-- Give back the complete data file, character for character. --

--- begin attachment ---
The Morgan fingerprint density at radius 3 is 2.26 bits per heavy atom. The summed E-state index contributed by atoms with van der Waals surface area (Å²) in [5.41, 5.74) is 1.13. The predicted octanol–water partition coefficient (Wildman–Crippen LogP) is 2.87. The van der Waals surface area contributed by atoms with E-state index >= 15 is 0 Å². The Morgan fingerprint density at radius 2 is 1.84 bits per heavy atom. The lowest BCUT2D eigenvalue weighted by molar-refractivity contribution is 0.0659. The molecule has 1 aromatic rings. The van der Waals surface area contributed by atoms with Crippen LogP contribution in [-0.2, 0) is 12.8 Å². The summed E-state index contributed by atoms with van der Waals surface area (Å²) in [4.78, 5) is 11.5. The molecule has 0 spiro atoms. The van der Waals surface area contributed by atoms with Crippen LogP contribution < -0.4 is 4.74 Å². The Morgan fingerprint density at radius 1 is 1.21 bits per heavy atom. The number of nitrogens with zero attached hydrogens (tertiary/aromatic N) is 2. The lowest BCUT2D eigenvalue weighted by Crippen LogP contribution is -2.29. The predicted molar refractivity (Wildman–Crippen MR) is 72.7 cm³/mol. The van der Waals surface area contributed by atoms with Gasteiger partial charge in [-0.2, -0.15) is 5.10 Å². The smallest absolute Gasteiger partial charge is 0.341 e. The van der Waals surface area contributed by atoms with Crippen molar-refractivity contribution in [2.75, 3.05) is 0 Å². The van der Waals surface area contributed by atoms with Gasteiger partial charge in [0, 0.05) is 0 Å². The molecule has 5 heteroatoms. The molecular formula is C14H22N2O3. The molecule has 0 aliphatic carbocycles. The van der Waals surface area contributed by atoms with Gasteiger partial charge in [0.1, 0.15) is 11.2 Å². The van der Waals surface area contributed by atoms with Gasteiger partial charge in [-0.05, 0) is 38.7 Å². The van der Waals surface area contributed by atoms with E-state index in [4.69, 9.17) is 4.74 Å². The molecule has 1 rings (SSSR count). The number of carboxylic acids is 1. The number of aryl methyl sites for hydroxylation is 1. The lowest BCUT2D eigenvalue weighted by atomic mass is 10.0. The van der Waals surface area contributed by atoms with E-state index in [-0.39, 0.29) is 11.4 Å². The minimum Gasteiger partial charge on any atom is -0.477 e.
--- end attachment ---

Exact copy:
The Morgan fingerprint density at radius 3 is 2.26 bits per heavy atom. The summed E-state index contributed by atoms with van der Waals surface area (Å²) in [5.41, 5.74) is 1.13. The predicted octanol–water partition coefficient (Wildman–Crippen LogP) is 2.87. The van der Waals surface area contributed by atoms with E-state index >= 15 is 0 Å². The Morgan fingerprint density at radius 2 is 1.84 bits per heavy atom. The lowest BCUT2D eigenvalue weighted by molar-refractivity contribution is 0.0659. The molecule has 1 aromatic rings. The van der Waals surface area contributed by atoms with Crippen LogP contribution in [-0.2, 0) is 12.8 Å². The summed E-state index contributed by atoms with van der Waals surface area (Å²) in [4.78, 5) is 11.5. The molecule has 0 spiro atoms. The van der Waals surface area contributed by atoms with Crippen LogP contribution < -0.4 is 4.74 Å². The Morgan fingerprint density at radius 1 is 1.21 bits per heavy atom. The number of nitrogens with zero attached hydrogens (tertiary/aromatic N) is 2. The lowest BCUT2D eigenvalue weighted by Crippen LogP contribution is -2.29. The predicted molar refractivity (Wildman–Crippen MR) is 72.7 cm³/mol. The van der Waals surface area contributed by atoms with Gasteiger partial charge in [-0.2, -0.15) is 5.10 Å². The smallest absolute Gasteiger partial charge is 0.341 e. The van der Waals surface area contributed by atoms with Crippen molar-refractivity contribution in [2.75, 3.05) is 0 Å². The van der Waals surface area contributed by atoms with Gasteiger partial charge in [0, 0.05) is 0 Å². The molecule has 5 heteroatoms. The molecular formula is C14H22N2O3. The molecule has 0 aliphatic carbocycles. The van der Waals surface area contributed by atoms with Gasteiger partial charge in [0.1, 0.15) is 11.2 Å². The van der Waals surface area contributed by atoms with Gasteiger partial charge in [-0.05, 0) is 38.7 Å². The van der Waals surface area contributed by atoms with E-state index in [4.69, 9.17) is 4.74 Å². The molecule has 1 rings (SSSR count). The number of carboxylic acids is 1. The number of aryl methyl sites for hydroxylation is 1. The lowest BCUT2D eigenvalue weighted by atomic mass is 10.0. The van der Waals surface area contributed by atoms with E-state index in [-0.39, 0.29) is 11.4 Å². The minimum Gasteiger partial charge on any atom is -0.477 e.